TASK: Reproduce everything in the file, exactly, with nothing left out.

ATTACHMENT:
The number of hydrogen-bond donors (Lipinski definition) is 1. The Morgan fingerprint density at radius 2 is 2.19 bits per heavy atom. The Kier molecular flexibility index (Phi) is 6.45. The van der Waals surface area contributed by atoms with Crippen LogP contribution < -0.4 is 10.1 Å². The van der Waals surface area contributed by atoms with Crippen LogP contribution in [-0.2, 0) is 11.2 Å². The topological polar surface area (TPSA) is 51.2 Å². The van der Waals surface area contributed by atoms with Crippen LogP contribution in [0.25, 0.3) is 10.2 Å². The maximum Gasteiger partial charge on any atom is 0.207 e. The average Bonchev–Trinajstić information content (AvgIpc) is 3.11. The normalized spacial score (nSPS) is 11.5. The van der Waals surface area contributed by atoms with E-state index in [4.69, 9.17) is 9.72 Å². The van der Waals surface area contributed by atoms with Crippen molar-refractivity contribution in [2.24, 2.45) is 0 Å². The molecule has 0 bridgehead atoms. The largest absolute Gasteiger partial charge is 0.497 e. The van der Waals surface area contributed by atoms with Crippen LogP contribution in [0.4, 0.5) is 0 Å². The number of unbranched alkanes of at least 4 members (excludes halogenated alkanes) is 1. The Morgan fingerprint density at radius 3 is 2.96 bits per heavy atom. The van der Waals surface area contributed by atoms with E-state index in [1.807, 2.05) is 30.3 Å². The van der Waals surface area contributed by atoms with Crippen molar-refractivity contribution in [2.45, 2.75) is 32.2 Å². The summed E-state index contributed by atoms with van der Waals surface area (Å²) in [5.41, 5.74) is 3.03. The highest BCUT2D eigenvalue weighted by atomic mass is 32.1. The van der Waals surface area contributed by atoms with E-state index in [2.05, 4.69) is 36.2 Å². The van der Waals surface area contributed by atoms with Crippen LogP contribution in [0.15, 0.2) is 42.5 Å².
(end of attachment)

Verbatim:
The number of hydrogen-bond donors (Lipinski definition) is 1. The Morgan fingerprint density at radius 2 is 2.19 bits per heavy atom. The Kier molecular flexibility index (Phi) is 6.45. The van der Waals surface area contributed by atoms with Crippen LogP contribution < -0.4 is 10.1 Å². The van der Waals surface area contributed by atoms with Crippen LogP contribution in [-0.2, 0) is 11.2 Å². The topological polar surface area (TPSA) is 51.2 Å². The van der Waals surface area contributed by atoms with Crippen LogP contribution in [0.25, 0.3) is 10.2 Å². The maximum Gasteiger partial charge on any atom is 0.207 e. The average Bonchev–Trinajstić information content (AvgIpc) is 3.11. The normalized spacial score (nSPS) is 11.5. The van der Waals surface area contributed by atoms with E-state index in [4.69, 9.17) is 9.72 Å². The van der Waals surface area contributed by atoms with Crippen molar-refractivity contribution in [2.24, 2.45) is 0 Å². The molecule has 0 bridgehead atoms. The largest absolute Gasteiger partial charge is 0.497 e. The van der Waals surface area contributed by atoms with Crippen LogP contribution in [0.4, 0.5) is 0 Å². The number of unbranched alkanes of at least 4 members (excludes halogenated alkanes) is 1. The Morgan fingerprint density at radius 3 is 2.96 bits per heavy atom. The van der Waals surface area contributed by atoms with E-state index in [1.807, 2.05) is 30.3 Å². The van der Waals surface area contributed by atoms with Crippen molar-refractivity contribution in [2.45, 2.75) is 32.2 Å². The summed E-state index contributed by atoms with van der Waals surface area (Å²) in [5.41, 5.74) is 3.03. The highest BCUT2D eigenvalue weighted by atomic mass is 32.1. The van der Waals surface area contributed by atoms with E-state index in [2.05, 4.69) is 36.2 Å². The van der Waals surface area contributed by atoms with Crippen LogP contribution in [0.15, 0.2) is 42.5 Å².